Among the VIPs at Art Basel Miami Beach (ABMB) this year will be two long-time collectors who won't be wearing Versace, partying all night, or be interested in buying the works of artists like Damien Hirst or Andreas Gursky.
Dorothy and Herbert Vogel, a retired librarian and postal clerk respectively, have, since the 1960s, amassed one of the largest and most important collections of contemporary American art. And all on his salary alone.
Dorothy & Herb Vogel, Courtesy Fine Line Media
In their small apartment in Manhattan, the spaces free of art or art books are few and far between. Just outside the kitchen are sculptures by Steve Keister, along with works by Pat Steir and Richard Tuttle, for example. They made their most recent acquisition in August: drawings given by the U.S. minimalist Robert Mangold—an old pal. The newest artists in their collection are James Siena, added in 2006, and Louise Fishman, in 2007.
As Mr. Vogel isn't very mobile nowadays, the pace of their collecting has slowed. They are also collecting less as the market has changed. "It's more expensive across the board," he says, with even young artists commanding high prices. It is also more international and, to them, less appealing. "I'm glad we were around when minimalism and conceptualism came about," says Mrs. Vogel. "I don't like nasty things, grotesque things, things with teeth. "I'm not saying they're bad works, but we have to like it [tobuy it]," she says.
Hence the Vogels' lack of interest in artists like Hirst and Gursky. Names such as Sarah Lucas and Tracey Emin mean nothing to them. They do, however, like Thomas Struth, and they have bought drawings from Jeff Koons. Mrs. Vogel says that depth—they have many pieces by the likes of Sol LeWitt, Mangold, Tuttle, Robert Barry and Edda Renouf—is the strength of their collection.
The Vogels made history in 1992 when they pledged their collection (then numbering about 2,000 paintings, sculptures and drawings, now double that) to the National Gallery of Art in Washington, D.C. The gallery has added about a thousand of these pieces to its collection. It is distributing the rest in 50-item lots to an art museum in each U.S. state. The project, "Fifty Works for Fifty States," has been supported by the National Endowment for the Arts and the Institute of Museum and Library Sciences.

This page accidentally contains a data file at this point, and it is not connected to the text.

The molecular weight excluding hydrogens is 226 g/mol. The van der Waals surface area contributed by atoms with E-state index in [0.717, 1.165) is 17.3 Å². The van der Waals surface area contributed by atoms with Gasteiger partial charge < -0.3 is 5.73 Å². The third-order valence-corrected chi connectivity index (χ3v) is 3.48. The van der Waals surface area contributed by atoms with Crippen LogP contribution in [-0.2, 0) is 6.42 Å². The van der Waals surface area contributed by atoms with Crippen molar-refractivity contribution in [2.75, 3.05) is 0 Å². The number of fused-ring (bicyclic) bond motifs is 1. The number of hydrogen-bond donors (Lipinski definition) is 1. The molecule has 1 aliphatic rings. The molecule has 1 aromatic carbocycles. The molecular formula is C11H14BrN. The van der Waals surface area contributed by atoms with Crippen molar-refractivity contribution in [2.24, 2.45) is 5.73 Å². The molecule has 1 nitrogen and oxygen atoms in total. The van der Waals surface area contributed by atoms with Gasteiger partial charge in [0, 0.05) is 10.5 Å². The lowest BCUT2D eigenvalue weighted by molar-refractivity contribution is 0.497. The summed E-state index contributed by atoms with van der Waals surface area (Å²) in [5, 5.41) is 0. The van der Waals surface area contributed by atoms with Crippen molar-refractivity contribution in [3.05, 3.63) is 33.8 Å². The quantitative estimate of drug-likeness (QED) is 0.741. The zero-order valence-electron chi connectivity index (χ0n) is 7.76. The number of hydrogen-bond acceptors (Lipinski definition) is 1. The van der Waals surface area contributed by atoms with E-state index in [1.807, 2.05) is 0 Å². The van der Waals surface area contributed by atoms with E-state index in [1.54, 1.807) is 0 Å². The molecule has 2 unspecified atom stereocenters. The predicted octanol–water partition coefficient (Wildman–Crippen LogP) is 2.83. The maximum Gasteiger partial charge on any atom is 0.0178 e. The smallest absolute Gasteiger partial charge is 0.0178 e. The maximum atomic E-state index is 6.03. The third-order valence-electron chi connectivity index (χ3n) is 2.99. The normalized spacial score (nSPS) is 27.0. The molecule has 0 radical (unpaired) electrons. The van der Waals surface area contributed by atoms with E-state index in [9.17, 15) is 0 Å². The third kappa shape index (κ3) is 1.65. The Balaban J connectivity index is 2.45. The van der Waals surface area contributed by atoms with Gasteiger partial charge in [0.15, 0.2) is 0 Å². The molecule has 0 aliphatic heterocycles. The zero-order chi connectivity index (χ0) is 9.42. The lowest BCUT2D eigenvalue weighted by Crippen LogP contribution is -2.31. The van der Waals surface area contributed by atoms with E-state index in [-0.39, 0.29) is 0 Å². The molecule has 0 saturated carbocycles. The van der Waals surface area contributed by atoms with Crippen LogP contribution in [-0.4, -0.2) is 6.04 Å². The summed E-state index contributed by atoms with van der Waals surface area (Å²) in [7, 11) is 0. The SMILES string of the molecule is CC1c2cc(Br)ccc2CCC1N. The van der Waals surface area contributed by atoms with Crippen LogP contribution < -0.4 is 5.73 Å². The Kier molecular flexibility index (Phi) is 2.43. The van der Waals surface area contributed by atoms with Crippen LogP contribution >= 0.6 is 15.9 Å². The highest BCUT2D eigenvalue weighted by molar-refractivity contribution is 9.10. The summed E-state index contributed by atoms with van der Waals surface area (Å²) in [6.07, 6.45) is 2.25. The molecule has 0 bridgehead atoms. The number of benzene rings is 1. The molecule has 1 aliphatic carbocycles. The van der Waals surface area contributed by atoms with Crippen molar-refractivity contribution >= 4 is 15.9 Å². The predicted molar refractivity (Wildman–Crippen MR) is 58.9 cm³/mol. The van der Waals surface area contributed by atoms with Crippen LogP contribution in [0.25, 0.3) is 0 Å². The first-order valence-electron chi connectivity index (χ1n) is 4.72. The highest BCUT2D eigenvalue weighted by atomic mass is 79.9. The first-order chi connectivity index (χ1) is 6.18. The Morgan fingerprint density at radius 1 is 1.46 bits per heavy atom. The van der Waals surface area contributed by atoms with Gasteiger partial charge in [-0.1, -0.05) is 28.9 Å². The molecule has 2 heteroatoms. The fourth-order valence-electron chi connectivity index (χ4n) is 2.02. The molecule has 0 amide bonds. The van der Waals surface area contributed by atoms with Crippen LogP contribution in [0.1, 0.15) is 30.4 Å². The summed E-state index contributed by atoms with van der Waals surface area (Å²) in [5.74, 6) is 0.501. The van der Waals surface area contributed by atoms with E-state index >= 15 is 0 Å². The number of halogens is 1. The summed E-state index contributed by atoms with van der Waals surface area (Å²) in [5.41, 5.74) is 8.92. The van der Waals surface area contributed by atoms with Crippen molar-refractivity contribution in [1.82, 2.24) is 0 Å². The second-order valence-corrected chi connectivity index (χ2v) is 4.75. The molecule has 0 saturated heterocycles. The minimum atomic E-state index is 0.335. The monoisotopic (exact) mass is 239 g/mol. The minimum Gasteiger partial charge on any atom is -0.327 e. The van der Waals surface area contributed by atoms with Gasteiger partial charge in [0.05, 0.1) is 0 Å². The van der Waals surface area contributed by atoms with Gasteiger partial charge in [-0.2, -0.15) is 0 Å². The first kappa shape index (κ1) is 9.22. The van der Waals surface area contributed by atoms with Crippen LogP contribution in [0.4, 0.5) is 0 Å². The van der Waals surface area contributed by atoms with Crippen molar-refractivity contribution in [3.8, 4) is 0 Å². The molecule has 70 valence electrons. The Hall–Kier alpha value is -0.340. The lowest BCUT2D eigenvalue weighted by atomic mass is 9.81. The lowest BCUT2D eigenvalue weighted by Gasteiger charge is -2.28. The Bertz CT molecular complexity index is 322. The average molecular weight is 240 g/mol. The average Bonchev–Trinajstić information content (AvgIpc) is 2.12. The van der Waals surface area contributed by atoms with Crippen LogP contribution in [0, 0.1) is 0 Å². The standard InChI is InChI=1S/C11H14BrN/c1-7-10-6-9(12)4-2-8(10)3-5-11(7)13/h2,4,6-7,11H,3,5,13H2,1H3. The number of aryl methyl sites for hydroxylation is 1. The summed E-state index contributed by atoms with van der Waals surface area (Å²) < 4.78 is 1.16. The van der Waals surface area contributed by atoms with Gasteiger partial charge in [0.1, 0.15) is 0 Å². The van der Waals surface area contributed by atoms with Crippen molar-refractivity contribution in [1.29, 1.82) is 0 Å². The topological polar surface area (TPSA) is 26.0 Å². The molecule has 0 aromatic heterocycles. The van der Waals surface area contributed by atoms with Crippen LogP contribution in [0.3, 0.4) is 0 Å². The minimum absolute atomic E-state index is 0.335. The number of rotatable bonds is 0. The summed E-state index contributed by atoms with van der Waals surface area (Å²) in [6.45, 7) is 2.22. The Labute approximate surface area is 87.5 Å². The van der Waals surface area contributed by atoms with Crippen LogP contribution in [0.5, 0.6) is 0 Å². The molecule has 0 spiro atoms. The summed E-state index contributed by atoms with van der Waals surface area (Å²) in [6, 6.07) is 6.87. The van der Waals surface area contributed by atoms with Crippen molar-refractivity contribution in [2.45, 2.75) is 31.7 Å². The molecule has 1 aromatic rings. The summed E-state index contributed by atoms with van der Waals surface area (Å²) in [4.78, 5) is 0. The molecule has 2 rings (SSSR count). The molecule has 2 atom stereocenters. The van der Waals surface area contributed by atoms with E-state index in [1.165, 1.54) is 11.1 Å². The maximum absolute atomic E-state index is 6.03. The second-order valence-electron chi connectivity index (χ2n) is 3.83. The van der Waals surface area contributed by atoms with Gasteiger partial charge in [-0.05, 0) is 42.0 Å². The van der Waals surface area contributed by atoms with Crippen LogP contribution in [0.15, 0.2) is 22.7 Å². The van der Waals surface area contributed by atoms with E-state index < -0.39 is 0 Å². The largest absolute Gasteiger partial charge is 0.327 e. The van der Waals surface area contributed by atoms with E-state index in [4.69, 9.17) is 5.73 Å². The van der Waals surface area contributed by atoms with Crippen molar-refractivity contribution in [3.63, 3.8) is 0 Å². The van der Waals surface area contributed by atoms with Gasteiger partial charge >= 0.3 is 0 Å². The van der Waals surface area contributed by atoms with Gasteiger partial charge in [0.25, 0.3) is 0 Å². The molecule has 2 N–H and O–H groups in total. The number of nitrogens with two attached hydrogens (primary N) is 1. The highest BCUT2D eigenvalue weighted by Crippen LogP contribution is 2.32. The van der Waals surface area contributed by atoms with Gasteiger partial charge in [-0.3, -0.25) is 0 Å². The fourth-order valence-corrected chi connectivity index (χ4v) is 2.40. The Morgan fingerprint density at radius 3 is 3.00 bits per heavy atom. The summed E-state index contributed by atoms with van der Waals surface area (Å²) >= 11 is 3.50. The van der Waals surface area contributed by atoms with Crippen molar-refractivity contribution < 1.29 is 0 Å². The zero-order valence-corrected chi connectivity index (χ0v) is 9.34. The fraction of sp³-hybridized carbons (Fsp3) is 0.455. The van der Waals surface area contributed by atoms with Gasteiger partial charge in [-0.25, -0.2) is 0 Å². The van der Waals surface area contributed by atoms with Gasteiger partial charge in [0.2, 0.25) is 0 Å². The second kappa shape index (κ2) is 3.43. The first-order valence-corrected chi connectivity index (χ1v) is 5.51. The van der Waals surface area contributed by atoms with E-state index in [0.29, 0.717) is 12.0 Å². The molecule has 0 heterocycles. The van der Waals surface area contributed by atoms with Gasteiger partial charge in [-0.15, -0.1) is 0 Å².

The Vogels say it would be hard for anyone now to do what they did. Over the years, as they visited galleries and museums, they made friends with artists such as Mangold,Steir and LeWitt. "Artists wanted to get into our collection," says Mrs. Vogel, which explains how they acquired many of the 4,000 works of art. "People treated us differently from beginners because we'd proven ourselves," she says. Now, "the whole market is about money," says Mr. Vogel. "Art has become a commodity."
But Mrs. Vogel believes that would-be followers could buy mid-career artists who are not recognized, perhaps someone without a gallery or someone whose gallery has closed. The Vogels say they have come to ABMB simply because they were invited, and because they want to support Megumi Sasaki. "She did a wonderful job" with the documentary, says Mrs. Vogel. "She captured us the way we are. She worked very hard, and she agonized over it. "I've never been to a fair like this—out of curiosity, I'd like to go see it," she adds.
And there is always the chance to connect with a new artist, renew an old acquaintance or even—just maybe—buy something.